I see Dawkins' memetics as forming a self-consistent and powerful social/emotional framework when integrated with the ideas of Riane Eisler, Eric Berne, and Chris Hedges. While the nuances of a consistent intellectual framework don't exist, I think a concilience will form.
Because this coming together works best on an emotional level, I've built it into a ritual to support deconversion. For more details see the ritual in Memetics & Cultural Evolution, and Imagine No Religion.
Interesting that Dawkins is generally considered the person who made memetics famous. Memetics is like string theory, interesting and holding a great deal of explanatory power, but as yet unproven in experiment. I'm sure Dawkins is aware (and probably Dennett, too) that it would be very hard to create a solid experimental design to test whether a proposed meme actually exists. Until then, memes remain more in the area of philosophy than of science. If we are not careful in our talk of memes, we can end up dangerously close to metaphysics, especially of the Hegelian kind, talking of "historical forces" and so on. The title "War is a Force that Gives us Meaning" troubles me since it smacks of historicism of this kind. Perhaps the book itself does not make such a case, but the title does point in that direction.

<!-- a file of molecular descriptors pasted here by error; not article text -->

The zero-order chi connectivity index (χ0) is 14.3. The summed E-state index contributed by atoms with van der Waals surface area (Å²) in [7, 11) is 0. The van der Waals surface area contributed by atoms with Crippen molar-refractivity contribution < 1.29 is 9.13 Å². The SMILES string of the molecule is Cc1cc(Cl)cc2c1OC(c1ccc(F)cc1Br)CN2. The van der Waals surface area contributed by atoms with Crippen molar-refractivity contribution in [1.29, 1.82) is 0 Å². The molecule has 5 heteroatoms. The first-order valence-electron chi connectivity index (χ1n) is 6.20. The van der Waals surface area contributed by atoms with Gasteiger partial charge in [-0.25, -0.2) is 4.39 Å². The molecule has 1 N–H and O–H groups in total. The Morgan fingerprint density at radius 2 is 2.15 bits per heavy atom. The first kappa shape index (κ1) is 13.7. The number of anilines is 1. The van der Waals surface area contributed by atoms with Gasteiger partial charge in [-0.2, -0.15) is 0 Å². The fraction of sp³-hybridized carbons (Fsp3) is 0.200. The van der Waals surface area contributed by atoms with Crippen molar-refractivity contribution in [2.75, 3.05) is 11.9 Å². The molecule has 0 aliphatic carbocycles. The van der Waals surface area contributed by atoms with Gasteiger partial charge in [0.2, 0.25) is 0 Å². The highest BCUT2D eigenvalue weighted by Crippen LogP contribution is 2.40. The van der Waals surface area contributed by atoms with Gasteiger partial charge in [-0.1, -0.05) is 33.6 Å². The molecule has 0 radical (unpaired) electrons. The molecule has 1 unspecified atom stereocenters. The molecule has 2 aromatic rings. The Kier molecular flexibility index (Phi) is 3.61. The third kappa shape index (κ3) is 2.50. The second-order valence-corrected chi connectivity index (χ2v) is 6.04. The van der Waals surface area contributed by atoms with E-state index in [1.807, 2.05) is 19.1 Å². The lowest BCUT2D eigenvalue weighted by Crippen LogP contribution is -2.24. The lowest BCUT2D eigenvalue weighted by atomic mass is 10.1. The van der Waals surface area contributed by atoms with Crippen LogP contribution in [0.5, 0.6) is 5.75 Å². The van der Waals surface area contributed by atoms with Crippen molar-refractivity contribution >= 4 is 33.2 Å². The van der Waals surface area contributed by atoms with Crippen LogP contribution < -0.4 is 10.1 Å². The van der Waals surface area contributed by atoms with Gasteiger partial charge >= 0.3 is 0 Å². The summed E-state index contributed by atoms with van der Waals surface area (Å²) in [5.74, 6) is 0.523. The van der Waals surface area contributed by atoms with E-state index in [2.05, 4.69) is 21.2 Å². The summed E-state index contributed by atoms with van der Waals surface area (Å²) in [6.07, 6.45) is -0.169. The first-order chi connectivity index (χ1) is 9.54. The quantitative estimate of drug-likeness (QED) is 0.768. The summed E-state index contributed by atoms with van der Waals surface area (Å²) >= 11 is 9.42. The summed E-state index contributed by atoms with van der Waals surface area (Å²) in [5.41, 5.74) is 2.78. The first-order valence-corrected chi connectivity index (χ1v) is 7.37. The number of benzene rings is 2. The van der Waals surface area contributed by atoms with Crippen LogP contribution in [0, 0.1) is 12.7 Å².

War is a Force that Gives Us Meaning gives powerful first hand accounts of war from a veteran war correspondent. The conclusions Hedges draws about the psychology, politics, and history of war aren't metaphysical. It's not about "forces." That's just a metaphor in the title. He makes generalizations from his first hand observations mostly, though he draws on history. It isn't about memetics at all. I learned a lot about the real world vs government lies of omission from this book.
I stand informed.